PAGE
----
Lately I’ve seen several twitter and facebook posts asking for “must-purchase” titles for classroom libraries and book clubs. It’s that time of year – the time when we order for next year and cross our fingers that it all arrives by the first day of school.
Ordering titles for our classroom libraries is no joke, so I love seeing how thoughtful people are about it.
I thought I’d check in with my students to find out how they might answer that question, so I asked them what their best books of the year have been so far. They wrote about it and talked about it, and then I had them publicly post their titles so that other students could get inspired to read new titles, add to their next reads lists, or think about new titles for summer reading.
Here’s what we came up with:
All Fall Down by Ally Carter has been a big hit with several of my seventh grade girls.
It’s the first in a mystery series, and three of my seventh-grade girls have read all three of the books in the series since I added it to my classroom library in January. It’s led one of them to read some of Ally Carter’s other books, and they have had some fun and authentic discussions about these books, which is always fun to witness.
Aristotle and Dante Discover the Secrets of the Universe moved one of my readers to tears.
This student literally hugged her copy when she was done with it, and while she is a prolific reader, this one made it to her “top book” award. If this student recommends it, then I’m sold.
Out of My Mind seems to be a game changer for a few of my seventh grade readers.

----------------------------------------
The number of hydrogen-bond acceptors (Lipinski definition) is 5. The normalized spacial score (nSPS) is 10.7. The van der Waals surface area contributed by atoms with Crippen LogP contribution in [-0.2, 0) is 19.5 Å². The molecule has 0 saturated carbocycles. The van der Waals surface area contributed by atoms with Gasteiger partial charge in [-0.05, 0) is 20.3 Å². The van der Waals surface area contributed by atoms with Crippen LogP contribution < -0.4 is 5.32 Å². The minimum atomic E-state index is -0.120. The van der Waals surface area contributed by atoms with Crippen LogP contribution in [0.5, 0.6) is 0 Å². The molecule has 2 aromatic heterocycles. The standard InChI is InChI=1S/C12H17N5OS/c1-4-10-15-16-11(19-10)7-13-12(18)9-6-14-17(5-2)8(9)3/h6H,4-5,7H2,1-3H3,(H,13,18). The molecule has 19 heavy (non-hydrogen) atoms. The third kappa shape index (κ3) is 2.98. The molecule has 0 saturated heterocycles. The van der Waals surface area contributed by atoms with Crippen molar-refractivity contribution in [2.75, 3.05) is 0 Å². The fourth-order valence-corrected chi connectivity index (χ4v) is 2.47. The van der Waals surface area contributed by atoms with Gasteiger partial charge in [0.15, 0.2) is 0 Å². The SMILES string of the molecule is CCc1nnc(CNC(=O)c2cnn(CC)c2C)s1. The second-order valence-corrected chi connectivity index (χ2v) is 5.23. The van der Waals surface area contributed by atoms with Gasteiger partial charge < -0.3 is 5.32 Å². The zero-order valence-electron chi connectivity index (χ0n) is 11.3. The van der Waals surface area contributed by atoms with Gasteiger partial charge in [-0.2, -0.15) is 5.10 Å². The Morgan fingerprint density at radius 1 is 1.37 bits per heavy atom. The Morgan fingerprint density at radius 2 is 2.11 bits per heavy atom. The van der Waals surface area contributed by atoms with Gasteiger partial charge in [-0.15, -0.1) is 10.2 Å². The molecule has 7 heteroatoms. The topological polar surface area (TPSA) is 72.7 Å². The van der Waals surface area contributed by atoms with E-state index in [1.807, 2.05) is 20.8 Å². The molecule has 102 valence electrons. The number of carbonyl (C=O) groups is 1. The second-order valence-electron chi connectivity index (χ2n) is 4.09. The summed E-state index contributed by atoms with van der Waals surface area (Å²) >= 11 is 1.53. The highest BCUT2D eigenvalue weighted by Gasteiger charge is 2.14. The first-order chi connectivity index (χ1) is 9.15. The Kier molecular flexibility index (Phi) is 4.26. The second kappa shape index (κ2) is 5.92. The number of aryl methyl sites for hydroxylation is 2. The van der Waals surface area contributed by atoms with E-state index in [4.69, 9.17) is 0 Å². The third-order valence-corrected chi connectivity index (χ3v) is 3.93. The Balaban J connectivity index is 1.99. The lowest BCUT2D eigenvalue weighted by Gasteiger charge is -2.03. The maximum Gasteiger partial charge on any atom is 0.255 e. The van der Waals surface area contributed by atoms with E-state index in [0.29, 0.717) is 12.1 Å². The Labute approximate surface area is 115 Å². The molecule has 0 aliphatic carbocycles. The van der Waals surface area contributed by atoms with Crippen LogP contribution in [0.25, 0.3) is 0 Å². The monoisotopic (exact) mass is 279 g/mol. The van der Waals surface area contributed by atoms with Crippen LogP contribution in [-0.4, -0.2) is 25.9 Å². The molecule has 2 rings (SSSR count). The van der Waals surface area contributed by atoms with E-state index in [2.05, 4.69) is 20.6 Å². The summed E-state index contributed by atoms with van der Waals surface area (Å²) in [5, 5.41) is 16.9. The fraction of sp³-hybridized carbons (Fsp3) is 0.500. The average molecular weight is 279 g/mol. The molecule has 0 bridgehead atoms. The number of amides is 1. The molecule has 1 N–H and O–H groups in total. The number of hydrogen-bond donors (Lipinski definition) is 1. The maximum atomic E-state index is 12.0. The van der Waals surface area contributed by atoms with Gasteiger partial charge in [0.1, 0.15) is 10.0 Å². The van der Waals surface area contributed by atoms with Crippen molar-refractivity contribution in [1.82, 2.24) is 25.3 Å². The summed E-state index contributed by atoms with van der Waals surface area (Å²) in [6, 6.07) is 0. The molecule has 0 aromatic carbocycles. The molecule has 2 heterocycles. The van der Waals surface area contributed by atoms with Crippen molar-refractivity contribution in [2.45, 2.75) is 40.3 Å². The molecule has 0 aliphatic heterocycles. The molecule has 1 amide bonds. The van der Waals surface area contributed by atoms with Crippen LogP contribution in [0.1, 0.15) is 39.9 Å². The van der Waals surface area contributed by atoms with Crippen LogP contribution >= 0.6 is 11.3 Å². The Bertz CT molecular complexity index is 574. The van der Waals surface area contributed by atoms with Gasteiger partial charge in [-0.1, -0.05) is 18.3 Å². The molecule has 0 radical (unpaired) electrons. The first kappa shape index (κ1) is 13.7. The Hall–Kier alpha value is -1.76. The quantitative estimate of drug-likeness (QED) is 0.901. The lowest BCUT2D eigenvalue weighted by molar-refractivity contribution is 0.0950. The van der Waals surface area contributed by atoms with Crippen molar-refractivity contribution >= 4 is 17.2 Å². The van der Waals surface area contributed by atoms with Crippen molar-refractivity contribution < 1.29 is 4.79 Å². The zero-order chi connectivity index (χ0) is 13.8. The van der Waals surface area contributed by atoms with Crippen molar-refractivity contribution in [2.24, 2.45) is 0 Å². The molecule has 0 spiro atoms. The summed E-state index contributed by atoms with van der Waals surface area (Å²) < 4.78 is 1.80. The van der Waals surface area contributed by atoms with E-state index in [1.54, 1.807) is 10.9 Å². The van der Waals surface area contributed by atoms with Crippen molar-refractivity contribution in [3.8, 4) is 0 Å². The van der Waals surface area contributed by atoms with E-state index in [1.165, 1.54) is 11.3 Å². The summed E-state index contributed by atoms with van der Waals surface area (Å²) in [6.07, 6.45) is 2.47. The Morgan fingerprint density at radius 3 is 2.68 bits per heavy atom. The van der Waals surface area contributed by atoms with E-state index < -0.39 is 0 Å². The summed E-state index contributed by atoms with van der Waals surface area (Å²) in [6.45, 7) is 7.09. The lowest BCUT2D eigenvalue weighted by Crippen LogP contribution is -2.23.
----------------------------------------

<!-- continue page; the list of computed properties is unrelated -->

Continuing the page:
Somehow, this sweet story of an eleven-year-old girl who is drastically underestimated has reached some students who I never would have pegged as liking “this kind of book.” One boy in particular has said it’s the best book he’s ever read, and if I could translate the look on his face into words, you wouldn’t doubt it.
Hopefully these titles my students shared will help with some of your purchasing choices this spring.
One thing to notice is that these titles aren’t the latest or newest publications, but they are fairly recently published, for the most part.
I think the important piece is not that we have the newest and hottest titles (not that it doesn’t help!), but that we realize that variety and availability are what matter. To illustrate this point, I’ll share an example: I purchased about 150 “new” books for my classroom library over the winter break, brought them back to Nicaragua in my suitcases, book talked them daily, and made them available to all of my students.
Variety and availability have made a significant difference in the reading habits and attitudes of many of my students. I didn’t spend a lot of money – some of the books I purchased second or third hand for fifty-cents apiece. I’ve reinforced the paperback covers with packing tape, and it helps. The point is that the books are readily available, and I know what I have in my library, I know my readers, and I can do my best to play matchmaker between book and reader.
How do you choose books for your classroom library? What are some of your must-haves?
Julie has been teaching secondary language arts for twenty years, spending the first fifteen in rural Central Oregon, and the last four in Amman, Jordan. She’s thrilled to report that she and her family have moved across the world to Managua, Nicaragua this year, where a new adventure has begun.
Follow her on twitter @SwinehartJulie